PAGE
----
"Over the past several months we've watched the Internet
bandwidth consumption on our university network jump from an
average of 55 megabits/second to more than 150 megabits/second. The
biggest spike in usage occurred at the end of August and the
beginning of September. Care to take a guess as to what caused the
bandwidth barrage? Yup -- students returning from summer vacation
and taking advantage of their blazingly fast dormitory Ethernet
"While there are several traffic analysis products on the market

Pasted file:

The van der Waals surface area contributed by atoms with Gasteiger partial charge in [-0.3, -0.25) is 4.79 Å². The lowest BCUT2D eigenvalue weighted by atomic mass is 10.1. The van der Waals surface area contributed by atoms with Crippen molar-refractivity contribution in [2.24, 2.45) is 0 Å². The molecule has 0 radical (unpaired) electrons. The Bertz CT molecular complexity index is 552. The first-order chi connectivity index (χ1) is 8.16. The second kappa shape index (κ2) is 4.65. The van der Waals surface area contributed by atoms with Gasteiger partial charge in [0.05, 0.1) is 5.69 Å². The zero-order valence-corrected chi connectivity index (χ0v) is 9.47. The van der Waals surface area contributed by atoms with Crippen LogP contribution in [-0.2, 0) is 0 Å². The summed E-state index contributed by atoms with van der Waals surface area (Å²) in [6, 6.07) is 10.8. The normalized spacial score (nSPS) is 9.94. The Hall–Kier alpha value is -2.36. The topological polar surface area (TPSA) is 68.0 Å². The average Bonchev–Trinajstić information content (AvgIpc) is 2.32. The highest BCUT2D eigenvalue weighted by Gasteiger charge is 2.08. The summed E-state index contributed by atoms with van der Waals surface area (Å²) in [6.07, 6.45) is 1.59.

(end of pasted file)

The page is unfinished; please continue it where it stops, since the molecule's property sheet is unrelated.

(such as Shomiti Systems' Surveyor) they were priced well above our
budget. We elected to go with an open source application for Linux
called Iptraf. Iptraf version 2.3.1 provides network managers with
a console-based network statistics utility that is easy to install,
a snap to use, and robust enough to win a permanent place in our
network management toolkit."
"To build your own Linux-based traffic analysis system, first
get your hands on a decent desktop workstation. We used an HP
Pavilion 6630 that came configured with a Celeron 500MHz processor
and 64MB of memory. We boosted the memory to 256MB and added a 30GB
IDE drive to store logging data. Thirty gigabytes of disk space may
seem like overkill, but log files can grow at an incredible rate.
Put the extra drive in, you'll thank yourself later."
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